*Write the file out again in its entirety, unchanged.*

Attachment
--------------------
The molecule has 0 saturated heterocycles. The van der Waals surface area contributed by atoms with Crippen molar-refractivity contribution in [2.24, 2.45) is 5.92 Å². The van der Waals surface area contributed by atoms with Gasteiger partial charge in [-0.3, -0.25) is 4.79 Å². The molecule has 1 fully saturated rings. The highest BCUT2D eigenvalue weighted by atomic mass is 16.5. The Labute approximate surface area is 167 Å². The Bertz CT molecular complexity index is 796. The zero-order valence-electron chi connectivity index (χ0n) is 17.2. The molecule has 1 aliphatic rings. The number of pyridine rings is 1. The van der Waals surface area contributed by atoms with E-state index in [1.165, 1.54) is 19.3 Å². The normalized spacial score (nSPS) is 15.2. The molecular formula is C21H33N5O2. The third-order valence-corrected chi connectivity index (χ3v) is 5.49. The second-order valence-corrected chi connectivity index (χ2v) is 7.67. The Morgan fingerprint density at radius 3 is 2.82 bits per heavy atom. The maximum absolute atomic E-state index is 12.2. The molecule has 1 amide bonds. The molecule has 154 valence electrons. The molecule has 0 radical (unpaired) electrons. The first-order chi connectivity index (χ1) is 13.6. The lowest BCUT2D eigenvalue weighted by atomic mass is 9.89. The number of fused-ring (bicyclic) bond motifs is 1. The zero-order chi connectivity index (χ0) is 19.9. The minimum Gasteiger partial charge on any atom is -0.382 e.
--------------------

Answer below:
The molecule has 0 saturated heterocycles. The van der Waals surface area contributed by atoms with Crippen molar-refractivity contribution in [2.24, 2.45) is 5.92 Å². The van der Waals surface area contributed by atoms with Gasteiger partial charge in [-0.3, -0.25) is 4.79 Å². The molecule has 1 fully saturated rings. The highest BCUT2D eigenvalue weighted by atomic mass is 16.5. The Labute approximate surface area is 167 Å². The Bertz CT molecular complexity index is 796. The zero-order valence-electron chi connectivity index (χ0n) is 17.2. The molecule has 1 aliphatic rings. The number of pyridine rings is 1. The van der Waals surface area contributed by atoms with E-state index in [1.165, 1.54) is 19.3 Å². The normalized spacial score (nSPS) is 15.2. The molecular formula is C21H33N5O2. The third-order valence-corrected chi connectivity index (χ3v) is 5.49. The second-order valence-corrected chi connectivity index (χ2v) is 7.67. The Morgan fingerprint density at radius 3 is 2.82 bits per heavy atom. The maximum absolute atomic E-state index is 12.2. The molecule has 1 amide bonds. The molecule has 154 valence electrons. The molecule has 0 radical (unpaired) electrons. The first-order chi connectivity index (χ1) is 13.6. The lowest BCUT2D eigenvalue weighted by atomic mass is 9.89. The number of fused-ring (bicyclic) bond motifs is 1. The zero-order chi connectivity index (χ0) is 19.9. The minimum Gasteiger partial charge on any atom is -0.382 e.